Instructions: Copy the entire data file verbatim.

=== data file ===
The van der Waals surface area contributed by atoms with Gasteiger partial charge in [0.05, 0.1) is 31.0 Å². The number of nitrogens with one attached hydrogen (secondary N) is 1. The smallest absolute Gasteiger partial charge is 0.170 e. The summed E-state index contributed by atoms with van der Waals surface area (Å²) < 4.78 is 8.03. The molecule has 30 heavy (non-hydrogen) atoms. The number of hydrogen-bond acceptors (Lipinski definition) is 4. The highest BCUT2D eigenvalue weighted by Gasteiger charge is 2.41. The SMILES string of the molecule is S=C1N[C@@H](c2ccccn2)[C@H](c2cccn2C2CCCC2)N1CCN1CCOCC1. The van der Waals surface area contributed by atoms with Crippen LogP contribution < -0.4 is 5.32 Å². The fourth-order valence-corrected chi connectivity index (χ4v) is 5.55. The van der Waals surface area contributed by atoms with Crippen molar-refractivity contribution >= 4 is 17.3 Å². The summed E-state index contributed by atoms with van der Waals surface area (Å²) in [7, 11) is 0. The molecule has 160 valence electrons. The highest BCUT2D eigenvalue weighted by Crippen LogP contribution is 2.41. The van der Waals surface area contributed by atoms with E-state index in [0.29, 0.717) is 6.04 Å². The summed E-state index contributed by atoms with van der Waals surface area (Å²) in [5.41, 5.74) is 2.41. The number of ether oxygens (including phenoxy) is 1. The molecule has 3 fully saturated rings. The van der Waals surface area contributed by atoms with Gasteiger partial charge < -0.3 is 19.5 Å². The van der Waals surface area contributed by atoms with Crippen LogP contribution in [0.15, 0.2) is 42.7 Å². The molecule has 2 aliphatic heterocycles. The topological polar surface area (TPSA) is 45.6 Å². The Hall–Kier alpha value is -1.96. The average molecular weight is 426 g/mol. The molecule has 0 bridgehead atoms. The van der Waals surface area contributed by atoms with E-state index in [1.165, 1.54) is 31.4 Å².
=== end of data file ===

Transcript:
The van der Waals surface area contributed by atoms with Gasteiger partial charge in [0.05, 0.1) is 31.0 Å². The number of nitrogens with one attached hydrogen (secondary N) is 1. The smallest absolute Gasteiger partial charge is 0.170 e. The summed E-state index contributed by atoms with van der Waals surface area (Å²) < 4.78 is 8.03. The molecule has 30 heavy (non-hydrogen) atoms. The number of hydrogen-bond acceptors (Lipinski definition) is 4. The highest BCUT2D eigenvalue weighted by Gasteiger charge is 2.41. The SMILES string of the molecule is S=C1N[C@@H](c2ccccn2)[C@H](c2cccn2C2CCCC2)N1CCN1CCOCC1. The van der Waals surface area contributed by atoms with Crippen LogP contribution < -0.4 is 5.32 Å². The fourth-order valence-corrected chi connectivity index (χ4v) is 5.55. The van der Waals surface area contributed by atoms with Crippen molar-refractivity contribution >= 4 is 17.3 Å². The summed E-state index contributed by atoms with van der Waals surface area (Å²) in [7, 11) is 0. The molecule has 160 valence electrons. The highest BCUT2D eigenvalue weighted by Crippen LogP contribution is 2.41. The van der Waals surface area contributed by atoms with E-state index in [0.29, 0.717) is 6.04 Å². The summed E-state index contributed by atoms with van der Waals surface area (Å²) in [5.41, 5.74) is 2.41. The number of ether oxygens (including phenoxy) is 1. The molecule has 3 fully saturated rings. The van der Waals surface area contributed by atoms with Gasteiger partial charge < -0.3 is 19.5 Å². The van der Waals surface area contributed by atoms with Crippen LogP contribution in [0.15, 0.2) is 42.7 Å². The molecule has 2 aliphatic heterocycles. The topological polar surface area (TPSA) is 45.6 Å². The Hall–Kier alpha value is -1.96. The average molecular weight is 426 g/mol. The molecule has 0 bridgehead atoms. The van der Waals surface area contributed by atoms with E-state index in [1.165, 1.54) is 31.4 Å².